PS- my position could change again once Season 8 is released next summer.  Season 7 already showed some pretty sloppy writing as the showrunners have moved beyond GRRMartin's published books, so I won't be surprised if the story jumps the rails before they bring it to an end.

Pathan warriors

A short update this time.  I've finally finished up some 25 Pathan warriors who have been in the painting queue for years!  Mostly Old Glory, with the exception of the Artizan drummer on the right.



Wednesday, 11 July 2018

3 more horsemen

Only three figures this time, so it's barely worth a blog post!  It does mean that I've got enough 19th Century Afghan horse that I could keep my Hollywood figures off the table (the horsemen with AK-47 and RPG), but I think it's fun to have them in a game just to see if anyone notices ;-)

Three more Perry miniatures cavalry:






Tuesday, 10 July 2018

Afghan Regulars, this time in brown!

One more unit of Afghan regular infantry, bringing the total to four units of 12 infantry. That's about enough to field a significant field force, once I add in the artillery!  May need just a little top up from some tribal cavalry and they'll be ready to see off those who dare invade their land, whether British, Russian or Persian!  OK, not Persian, I'm not heading down that path....

Instead of red coats, my first idea was to paint them with black tunics and white facings, as described in the Ian Heath article, "A Most Villainous Cavalcade", specifically the text caption for image 4, Infantryman 1878.  I certainly had (and continue to have) zero interest in the white/blue striped uniforms!  Finally, however I settled on the brown tunics with red facings of the Ardali infantry (ref text for image 5, Highland Guard in the above referenced article).

So here they are.  Figures are from Perry Miniatures' Victoria's Little Wars line.


The flag is a bit of a flight of fancy.  I was tired of the plain black flag that Wikipedia indicates was in use (if in fact Afghanistan had formally adopted any flag at all), so I fabricated a flag based on the Durrani flag but with a rather dodgy, hand-painted attempt at the mosque that would be included in the Afghan national emblem around 1901.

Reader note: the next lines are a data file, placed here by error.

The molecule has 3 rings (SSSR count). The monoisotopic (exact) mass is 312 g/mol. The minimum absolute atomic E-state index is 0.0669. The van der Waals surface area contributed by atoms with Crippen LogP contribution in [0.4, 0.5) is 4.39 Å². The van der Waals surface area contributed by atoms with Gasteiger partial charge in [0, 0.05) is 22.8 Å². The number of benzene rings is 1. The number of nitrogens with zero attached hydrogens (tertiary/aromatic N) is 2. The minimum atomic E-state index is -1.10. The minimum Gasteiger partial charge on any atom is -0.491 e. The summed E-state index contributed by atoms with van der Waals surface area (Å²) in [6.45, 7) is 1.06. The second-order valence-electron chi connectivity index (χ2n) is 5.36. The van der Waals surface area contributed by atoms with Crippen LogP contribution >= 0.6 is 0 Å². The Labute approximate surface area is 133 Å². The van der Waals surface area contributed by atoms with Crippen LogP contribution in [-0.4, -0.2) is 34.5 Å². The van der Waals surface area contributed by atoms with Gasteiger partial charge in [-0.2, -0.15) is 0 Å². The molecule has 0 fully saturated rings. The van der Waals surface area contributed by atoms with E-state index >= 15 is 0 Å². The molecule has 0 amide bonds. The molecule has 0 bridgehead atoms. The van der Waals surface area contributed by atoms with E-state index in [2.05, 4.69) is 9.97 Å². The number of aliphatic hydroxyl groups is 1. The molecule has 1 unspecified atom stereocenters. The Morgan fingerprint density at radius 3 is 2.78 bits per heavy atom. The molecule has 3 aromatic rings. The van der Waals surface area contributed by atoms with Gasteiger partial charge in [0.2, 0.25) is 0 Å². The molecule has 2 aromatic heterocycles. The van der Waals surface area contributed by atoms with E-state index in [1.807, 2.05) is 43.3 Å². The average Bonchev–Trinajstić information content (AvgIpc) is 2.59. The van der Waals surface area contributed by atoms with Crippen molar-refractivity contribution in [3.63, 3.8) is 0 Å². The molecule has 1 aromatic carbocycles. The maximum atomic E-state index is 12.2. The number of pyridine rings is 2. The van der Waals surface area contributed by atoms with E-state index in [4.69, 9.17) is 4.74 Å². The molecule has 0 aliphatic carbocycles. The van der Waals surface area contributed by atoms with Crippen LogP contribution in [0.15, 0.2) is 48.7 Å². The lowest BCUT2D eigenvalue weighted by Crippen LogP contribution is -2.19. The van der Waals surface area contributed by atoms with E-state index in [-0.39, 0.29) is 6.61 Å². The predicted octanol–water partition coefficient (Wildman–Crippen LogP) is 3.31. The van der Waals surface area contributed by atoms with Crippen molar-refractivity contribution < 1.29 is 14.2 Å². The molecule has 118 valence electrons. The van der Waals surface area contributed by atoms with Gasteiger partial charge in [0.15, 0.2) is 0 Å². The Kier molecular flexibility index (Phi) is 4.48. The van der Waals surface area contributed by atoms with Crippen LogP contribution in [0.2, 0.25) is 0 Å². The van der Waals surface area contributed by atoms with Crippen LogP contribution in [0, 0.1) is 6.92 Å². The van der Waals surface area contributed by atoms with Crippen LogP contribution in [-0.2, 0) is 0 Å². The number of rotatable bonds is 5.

Here is a possible attempt at a march column with a handful of skirmishers leading the way.  Maybe I should do a series of posts showing the current state of each of my armies for Afghanistan, British India and the Russian Empire.  Let me know in the comments below if you'd like to see something like that!

Saturday, 7 July 2018

Saving the Guns! Take 2

Last night at the Trumpeter Society's July club night, I set up the same 'Saving the Guns' scenario that I tried a couple of weeks ago (see here:  Saving the Guns AAR).   This time the players were Reeve (who took the Afghan forces) and Jim, who got to play the British mostly because he brought the right hat.  Rules used were The Men Who Would Be Kings.



As before, the British start with a gun and a unit of regular infantry in the middle of the table.  Their objective is to get the gun off the table before they are overrun by the Afghans.


Man, that's a lot of Afghans...


but help is on the way!


Afghans begin a general advance...


While the limber moves up to effect the rescue.  (rules for the limber:  movement is 10", may not move in difficult terrain, takes one full activation to limber the gun).



"A thin, red line, tipped with steel.."


Afghan horse moving on the flank.  Why, no, that rider isn't carrying an RPG, why do you ask?


Afghan horse almost ride down the gun crew, but effective musketry from the infantry sees them off.  

But there are still many more Afghans approaching!


Afghans converge on the beleaguered defenders!  The coloured wooden cubes are used to indicate which units have tested for activation.  I need to replace those with some more appropriate markers.  Suggestions welcome!  In other games I've used livestock such as goats or sheep as markers.  Another idea might be to use pebbles.  Hmmmm


It looks pretty scary for the Imperials!


But then some effective fire cuts down half the horsemen, pinning them


 And a timely charge by the Lancers finishes them off!  (I need to make some 'pinned' markers for the Afghans, too!)


Still plenty of Afghans advancing


So the lancers charge again!



About this time, the Pathans remembered that about half of them were carrying muskets, and used them to shoot down the Lancers, allowing the Ghazis to charge the gun...